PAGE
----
I have to tell you, I was ready to give up on the sonnets this time around. Creepy Uncle Bill really only seems to have one thing on his mind: getting his pretty young friend to have some damn kids already. It was funny for five sonnets, uncomfortable for the next set of five, but by the time I got to the end of Sonnet 14, it was plain gross. The only variation between poems seems to be the analogy Bill uses for the ravages of time and the aggressiveness of his rhetoric. Otherwise, they all say the same thing.
Sonnet 11 takes a crunchy, granola-eating tack when Bill tells his friend that Nature gave him the ability to reproduce, so don’t flout that gift. Leave the poor degenerates to childlessness. Be one with Nature, my dude, and get someone pregnant!
Sonnets 12 and 13 discuss beauty fading and immortality through reproduction. Both sonnets were rather unremarkable and well-worn territory except for the last line in 13 when the speaker says “You had a father. Let your son say so.” I like the idea that the son is going to be out in the world and the young man just has to attach himself to him by becoming his father. It’s perhaps a bit trippy and recursive, but I think I like a touch of psychedelia in my Shakespeare.
As I was enjoying the end of 13, I found myself unprepared for the absolute insanity of Sonnet 14. It invokes astrological imagery to make the case for reproduction and imagines the heavens looking down on Earth to watch this strange human drama play out. Of course, Uncle Bill tells his friend that because of this, he needs to have kids. Oh, and not only that, if you don’t have children the world will end. Again, the whole idea of the stars watching us live our lives seems like something to consider while on hallucinogens, but the apocalypse? Come on, Bill. That’s a bridge too far. This particular poem messed with my brain in a rather unpleasant way. I realized I was sick of reading some guy’s exhortations to his friend to procreate. It felt so intrusive and odd. Frankly, a bit obsessive. I even thought to myself that I would get through one more Sonnet and then reassess whether or not I would continue with this project.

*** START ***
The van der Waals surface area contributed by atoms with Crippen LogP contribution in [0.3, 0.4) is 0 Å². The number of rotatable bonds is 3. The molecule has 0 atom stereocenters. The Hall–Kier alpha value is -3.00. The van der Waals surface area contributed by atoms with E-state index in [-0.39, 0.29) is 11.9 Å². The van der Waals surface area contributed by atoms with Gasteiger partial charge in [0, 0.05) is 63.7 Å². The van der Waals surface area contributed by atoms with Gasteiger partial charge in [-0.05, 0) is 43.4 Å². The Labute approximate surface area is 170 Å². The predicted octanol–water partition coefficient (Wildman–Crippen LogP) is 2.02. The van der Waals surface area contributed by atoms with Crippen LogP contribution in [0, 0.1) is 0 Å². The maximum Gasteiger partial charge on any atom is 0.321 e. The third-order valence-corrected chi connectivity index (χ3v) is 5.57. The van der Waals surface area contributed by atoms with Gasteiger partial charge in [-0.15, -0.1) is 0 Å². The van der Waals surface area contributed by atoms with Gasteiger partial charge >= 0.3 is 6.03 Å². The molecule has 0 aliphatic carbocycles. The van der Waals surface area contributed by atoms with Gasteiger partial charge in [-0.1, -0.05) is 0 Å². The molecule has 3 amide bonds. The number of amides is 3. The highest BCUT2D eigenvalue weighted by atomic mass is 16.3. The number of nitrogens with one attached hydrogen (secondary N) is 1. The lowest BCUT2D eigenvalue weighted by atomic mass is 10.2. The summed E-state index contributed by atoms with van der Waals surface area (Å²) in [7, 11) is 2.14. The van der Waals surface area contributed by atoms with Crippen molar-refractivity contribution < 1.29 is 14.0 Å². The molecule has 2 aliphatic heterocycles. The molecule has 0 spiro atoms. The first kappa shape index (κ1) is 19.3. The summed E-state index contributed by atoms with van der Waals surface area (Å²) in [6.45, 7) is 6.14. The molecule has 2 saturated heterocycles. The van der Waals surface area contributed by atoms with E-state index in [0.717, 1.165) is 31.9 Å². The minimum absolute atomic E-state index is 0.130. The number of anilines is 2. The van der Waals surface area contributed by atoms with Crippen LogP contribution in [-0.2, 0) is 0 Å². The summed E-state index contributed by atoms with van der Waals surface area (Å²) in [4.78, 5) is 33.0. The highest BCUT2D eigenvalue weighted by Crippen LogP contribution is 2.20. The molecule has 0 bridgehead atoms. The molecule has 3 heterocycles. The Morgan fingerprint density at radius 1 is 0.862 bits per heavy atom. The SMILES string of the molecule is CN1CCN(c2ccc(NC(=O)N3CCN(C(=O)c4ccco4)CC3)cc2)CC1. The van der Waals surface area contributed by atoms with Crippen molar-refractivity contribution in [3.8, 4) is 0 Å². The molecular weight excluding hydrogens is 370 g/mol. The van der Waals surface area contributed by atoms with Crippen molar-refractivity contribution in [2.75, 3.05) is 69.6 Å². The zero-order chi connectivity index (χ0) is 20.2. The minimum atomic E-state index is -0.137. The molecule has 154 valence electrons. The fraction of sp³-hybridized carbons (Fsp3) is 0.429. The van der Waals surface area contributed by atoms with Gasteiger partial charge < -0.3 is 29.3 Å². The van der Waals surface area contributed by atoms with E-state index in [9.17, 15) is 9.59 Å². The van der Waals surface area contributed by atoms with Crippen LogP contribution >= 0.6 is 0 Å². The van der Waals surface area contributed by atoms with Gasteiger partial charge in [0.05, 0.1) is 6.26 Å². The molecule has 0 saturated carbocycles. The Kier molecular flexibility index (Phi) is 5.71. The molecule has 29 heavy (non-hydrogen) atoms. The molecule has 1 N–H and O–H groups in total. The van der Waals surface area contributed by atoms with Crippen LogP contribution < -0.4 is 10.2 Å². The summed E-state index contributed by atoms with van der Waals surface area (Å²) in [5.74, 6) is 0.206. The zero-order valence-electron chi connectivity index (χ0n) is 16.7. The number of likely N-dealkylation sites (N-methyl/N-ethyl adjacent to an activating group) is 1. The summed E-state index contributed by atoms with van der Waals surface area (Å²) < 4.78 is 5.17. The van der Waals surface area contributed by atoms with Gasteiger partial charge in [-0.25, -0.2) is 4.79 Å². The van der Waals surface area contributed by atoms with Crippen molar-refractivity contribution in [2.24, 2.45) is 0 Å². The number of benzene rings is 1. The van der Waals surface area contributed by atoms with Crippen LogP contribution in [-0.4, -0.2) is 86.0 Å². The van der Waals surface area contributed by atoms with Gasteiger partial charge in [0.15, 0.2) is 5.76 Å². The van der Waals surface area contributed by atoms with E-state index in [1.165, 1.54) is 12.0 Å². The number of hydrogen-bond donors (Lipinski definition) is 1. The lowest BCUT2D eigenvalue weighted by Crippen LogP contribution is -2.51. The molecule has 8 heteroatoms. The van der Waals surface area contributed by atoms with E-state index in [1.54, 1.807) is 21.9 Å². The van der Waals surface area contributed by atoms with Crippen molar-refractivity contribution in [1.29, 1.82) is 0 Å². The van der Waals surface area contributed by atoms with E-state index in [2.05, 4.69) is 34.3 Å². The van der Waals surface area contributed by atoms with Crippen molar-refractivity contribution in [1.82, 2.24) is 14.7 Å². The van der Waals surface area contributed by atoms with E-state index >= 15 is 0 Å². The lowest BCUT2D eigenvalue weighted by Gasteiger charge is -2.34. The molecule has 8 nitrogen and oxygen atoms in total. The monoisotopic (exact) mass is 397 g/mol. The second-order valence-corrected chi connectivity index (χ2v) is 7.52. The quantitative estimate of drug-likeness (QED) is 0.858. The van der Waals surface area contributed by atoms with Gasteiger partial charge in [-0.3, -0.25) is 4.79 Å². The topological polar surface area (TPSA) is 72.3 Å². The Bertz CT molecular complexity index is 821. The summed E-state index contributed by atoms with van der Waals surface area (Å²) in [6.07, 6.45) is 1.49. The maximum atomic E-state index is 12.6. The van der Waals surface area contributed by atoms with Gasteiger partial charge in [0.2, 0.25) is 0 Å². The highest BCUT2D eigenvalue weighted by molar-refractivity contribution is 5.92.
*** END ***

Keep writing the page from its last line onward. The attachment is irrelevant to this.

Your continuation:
Then came the subtle joy of Sonnet 15. It starts out with a familiar framework of the speaker telling a friend that he has to deal with time and aging, but rather than telling him he can live forever through husbandry, he says instead that his friend can live forever through this poem. In fact, he can be immortalized at his peak and maybe even be improved upon a bit by having a verse written about him. There is no mention of having kids anywhere in the poem! In fact, there is a major turn in the narrative structure. Instead of the speaker (always Uncle Bill in my mind) informing a friend that he, the friend, has a hidden strength that can be exploited (namely the ability to have children), Bill is telling the friend that he, Bill, has strength and power over the friend in his artistic abilities. It was a truly interesting and refreshing turn.
I came *this* close to abandoning the sonnet portion of this project, but now I’m fired up about it again and am interested in seeing where else his poetry goes. Goodness knows there are still a lot of sonnets left to read, so my hope is that he explores many other topics and doesn’t get stuck for too long on any given theme.